Fines paid to the IRS appear to be a rare occurrence: a search of the Center for Public Integrity’s database of 527 filings shows only a handful of payments to the IRS described as a “penalty” or “fee”, rather than income tax payments on employees. (Prior to late 2002, the IRS did not require organizations to list a purpose or date for an expenditure; both are now required.) In one instance, Voices for Working Families, a labor-union backed group, paid $866 to the IRS on March 31, 2004; an expenditure marked “Penalty & Interest.”
Rep. Christopher Shays, a Connecticut Republican who was a primary sponsor of the 2002 federal campaign law and has sought FEC regulation of 527 committees, said that the IRS is the wrong agency to have oversight.
“Having the IRS enforce 527s is like having car mechanics regulate food safety. It is not, and should not be, their responsibility to enforce election law. The key to regulating 527s is to overhaul the FEC so they do the job they were created to do,” Shays said.
Little-known before the 2000 presidential election, 527 committees became notorious after a group known as Republicans for Clean Air paid for broadcast advertisements attacking Arizona Sen. John McCain’s environmental record as McCain was seeking the Republican presidential nomination. Because the group did not have to file any records of its donors or expenditures, it remained unknown until newspapers discovered its financial backers.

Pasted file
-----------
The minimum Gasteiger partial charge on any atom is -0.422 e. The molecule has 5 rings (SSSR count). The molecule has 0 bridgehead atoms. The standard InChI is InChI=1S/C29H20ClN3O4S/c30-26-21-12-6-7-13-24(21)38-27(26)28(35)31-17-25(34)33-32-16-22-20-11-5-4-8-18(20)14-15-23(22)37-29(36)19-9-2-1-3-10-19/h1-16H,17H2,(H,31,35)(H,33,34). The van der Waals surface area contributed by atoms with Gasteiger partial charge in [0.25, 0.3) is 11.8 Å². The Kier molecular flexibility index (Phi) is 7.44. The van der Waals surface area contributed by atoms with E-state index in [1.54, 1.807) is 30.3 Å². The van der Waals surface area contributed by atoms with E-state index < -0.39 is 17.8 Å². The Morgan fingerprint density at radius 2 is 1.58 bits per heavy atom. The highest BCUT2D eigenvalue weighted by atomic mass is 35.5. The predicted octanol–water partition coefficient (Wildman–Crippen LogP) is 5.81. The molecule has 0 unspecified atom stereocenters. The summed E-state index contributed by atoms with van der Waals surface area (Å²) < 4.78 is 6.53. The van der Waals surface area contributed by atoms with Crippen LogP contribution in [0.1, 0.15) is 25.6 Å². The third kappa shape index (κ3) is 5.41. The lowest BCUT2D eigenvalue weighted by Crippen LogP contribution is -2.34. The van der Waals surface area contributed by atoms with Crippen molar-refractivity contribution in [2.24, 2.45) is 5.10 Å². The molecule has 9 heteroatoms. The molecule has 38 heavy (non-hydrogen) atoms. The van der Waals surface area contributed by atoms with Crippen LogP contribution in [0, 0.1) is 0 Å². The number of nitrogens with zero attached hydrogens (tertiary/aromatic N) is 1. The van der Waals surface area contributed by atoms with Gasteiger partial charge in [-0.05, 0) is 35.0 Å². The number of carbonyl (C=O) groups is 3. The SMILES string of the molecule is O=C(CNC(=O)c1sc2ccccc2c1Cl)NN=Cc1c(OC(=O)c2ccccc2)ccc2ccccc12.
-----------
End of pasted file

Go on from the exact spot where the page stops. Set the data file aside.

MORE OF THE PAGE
Subsequently, Congress passed a law requiring such groups to register and report contributions and expenditures with the IRS, and also mandated that the IRS build a Web-based disclosure system. Even though the agency now makes every 527 filing available on its Web site, paper filings are not fully incorporated into search forms or into the data made available for download to news organizations and the public.
Late filing seems to be a problem for several organizations. Republicans Abroad International, which solicits money from Americans living outside the United States, filed a report on June 25, 2004, covering the first six months of 2003—nearly a year after it was due. Among the report’s $41,700 in expenditures were roughly $7,300 in payments to the IRS and Treasury Department described as tax penalties. An official for the group said it reached an agreement with the IRS but did not discuss its details.
The group’s Deputy Director, Ryan King, said that Republicans Abroad reached an agreement with the IRS.
“It’s a bit convoluted, but given our situation, they were fine,” he said of his dealings with the IRS.